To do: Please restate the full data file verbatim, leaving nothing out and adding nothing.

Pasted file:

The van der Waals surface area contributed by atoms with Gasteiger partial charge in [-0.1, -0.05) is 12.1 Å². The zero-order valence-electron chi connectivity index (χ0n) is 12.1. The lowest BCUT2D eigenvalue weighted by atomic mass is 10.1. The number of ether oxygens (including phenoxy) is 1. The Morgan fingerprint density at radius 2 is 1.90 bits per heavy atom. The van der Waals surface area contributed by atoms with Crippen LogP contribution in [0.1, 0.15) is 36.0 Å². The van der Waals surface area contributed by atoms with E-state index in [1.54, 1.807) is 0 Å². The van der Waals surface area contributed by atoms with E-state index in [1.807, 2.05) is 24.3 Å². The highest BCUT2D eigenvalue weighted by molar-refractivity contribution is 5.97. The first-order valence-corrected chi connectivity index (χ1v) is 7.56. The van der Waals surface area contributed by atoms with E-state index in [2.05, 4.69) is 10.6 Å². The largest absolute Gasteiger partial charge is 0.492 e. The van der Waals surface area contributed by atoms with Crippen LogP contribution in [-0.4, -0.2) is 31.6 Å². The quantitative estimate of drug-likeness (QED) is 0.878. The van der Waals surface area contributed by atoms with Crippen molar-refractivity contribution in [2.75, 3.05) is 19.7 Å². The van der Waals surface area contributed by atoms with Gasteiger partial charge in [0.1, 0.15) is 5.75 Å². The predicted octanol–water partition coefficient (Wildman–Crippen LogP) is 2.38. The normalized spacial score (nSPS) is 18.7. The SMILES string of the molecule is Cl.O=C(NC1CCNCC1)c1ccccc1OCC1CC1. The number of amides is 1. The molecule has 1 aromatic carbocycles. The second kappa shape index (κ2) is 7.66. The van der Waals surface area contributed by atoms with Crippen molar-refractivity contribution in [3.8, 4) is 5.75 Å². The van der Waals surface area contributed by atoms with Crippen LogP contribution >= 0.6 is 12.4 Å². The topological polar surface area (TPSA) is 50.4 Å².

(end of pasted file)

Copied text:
The van der Waals surface area contributed by atoms with Gasteiger partial charge in [-0.1, -0.05) is 12.1 Å². The zero-order valence-electron chi connectivity index (χ0n) is 12.1. The lowest BCUT2D eigenvalue weighted by atomic mass is 10.1. The number of ether oxygens (including phenoxy) is 1. The Morgan fingerprint density at radius 2 is 1.90 bits per heavy atom. The van der Waals surface area contributed by atoms with Crippen LogP contribution in [0.1, 0.15) is 36.0 Å². The van der Waals surface area contributed by atoms with E-state index in [1.54, 1.807) is 0 Å². The van der Waals surface area contributed by atoms with E-state index in [1.807, 2.05) is 24.3 Å². The highest BCUT2D eigenvalue weighted by molar-refractivity contribution is 5.97. The first-order valence-corrected chi connectivity index (χ1v) is 7.56. The van der Waals surface area contributed by atoms with E-state index in [2.05, 4.69) is 10.6 Å². The largest absolute Gasteiger partial charge is 0.492 e. The van der Waals surface area contributed by atoms with Crippen LogP contribution in [-0.4, -0.2) is 31.6 Å². The quantitative estimate of drug-likeness (QED) is 0.878. The van der Waals surface area contributed by atoms with Crippen molar-refractivity contribution in [2.75, 3.05) is 19.7 Å². The van der Waals surface area contributed by atoms with Gasteiger partial charge in [0.1, 0.15) is 5.75 Å². The predicted octanol–water partition coefficient (Wildman–Crippen LogP) is 2.38. The normalized spacial score (nSPS) is 18.7. The SMILES string of the molecule is Cl.O=C(NC1CCNCC1)c1ccccc1OCC1CC1. The number of amides is 1. The molecule has 1 aromatic carbocycles. The second kappa shape index (κ2) is 7.66. The van der Waals surface area contributed by atoms with Crippen molar-refractivity contribution in [3.8, 4) is 5.75 Å². The van der Waals surface area contributed by atoms with Crippen LogP contribution >= 0.6 is 12.4 Å². The topological polar surface area (TPSA) is 50.4 Å².